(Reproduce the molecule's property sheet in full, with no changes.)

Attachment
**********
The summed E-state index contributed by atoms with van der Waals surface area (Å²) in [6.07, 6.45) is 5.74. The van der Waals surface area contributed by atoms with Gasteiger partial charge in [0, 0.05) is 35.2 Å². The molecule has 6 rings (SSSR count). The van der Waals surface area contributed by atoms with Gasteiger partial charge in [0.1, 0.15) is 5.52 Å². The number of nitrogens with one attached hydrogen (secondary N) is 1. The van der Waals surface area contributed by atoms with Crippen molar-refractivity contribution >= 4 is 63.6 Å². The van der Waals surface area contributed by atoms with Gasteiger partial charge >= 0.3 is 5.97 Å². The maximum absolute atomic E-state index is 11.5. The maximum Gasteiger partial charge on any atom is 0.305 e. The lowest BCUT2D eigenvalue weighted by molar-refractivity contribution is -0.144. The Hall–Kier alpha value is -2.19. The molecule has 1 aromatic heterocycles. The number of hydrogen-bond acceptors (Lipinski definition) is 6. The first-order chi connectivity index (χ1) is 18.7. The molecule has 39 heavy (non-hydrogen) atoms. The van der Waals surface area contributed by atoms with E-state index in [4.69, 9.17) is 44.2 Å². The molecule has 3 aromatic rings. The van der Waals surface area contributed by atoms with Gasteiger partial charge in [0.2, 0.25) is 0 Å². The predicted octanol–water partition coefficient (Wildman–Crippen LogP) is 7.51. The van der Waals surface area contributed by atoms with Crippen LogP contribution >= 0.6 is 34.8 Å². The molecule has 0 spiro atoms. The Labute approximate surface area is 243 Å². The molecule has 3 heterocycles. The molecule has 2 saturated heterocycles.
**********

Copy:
The summed E-state index contributed by atoms with van der Waals surface area (Å²) in [6.07, 6.45) is 5.74. The van der Waals surface area contributed by atoms with Gasteiger partial charge in [0, 0.05) is 35.2 Å². The molecule has 6 rings (SSSR count). The van der Waals surface area contributed by atoms with Gasteiger partial charge in [0.1, 0.15) is 5.52 Å². The number of nitrogens with one attached hydrogen (secondary N) is 1. The van der Waals surface area contributed by atoms with Crippen molar-refractivity contribution >= 4 is 63.6 Å². The van der Waals surface area contributed by atoms with Gasteiger partial charge >= 0.3 is 5.97 Å². The maximum absolute atomic E-state index is 11.5. The maximum Gasteiger partial charge on any atom is 0.305 e. The lowest BCUT2D eigenvalue weighted by molar-refractivity contribution is -0.144. The Hall–Kier alpha value is -2.19. The molecule has 1 aromatic heterocycles. The number of hydrogen-bond acceptors (Lipinski definition) is 6. The first-order chi connectivity index (χ1) is 18.7. The molecule has 39 heavy (non-hydrogen) atoms. The van der Waals surface area contributed by atoms with E-state index in [4.69, 9.17) is 44.2 Å². The molecule has 3 aromatic rings. The van der Waals surface area contributed by atoms with Gasteiger partial charge in [0.2, 0.25) is 0 Å². The predicted octanol–water partition coefficient (Wildman–Crippen LogP) is 7.51. The van der Waals surface area contributed by atoms with Crippen LogP contribution >= 0.6 is 34.8 Å². The molecule has 0 spiro atoms. The Labute approximate surface area is 243 Å². The molecule has 3 heterocycles. The molecule has 2 saturated heterocycles.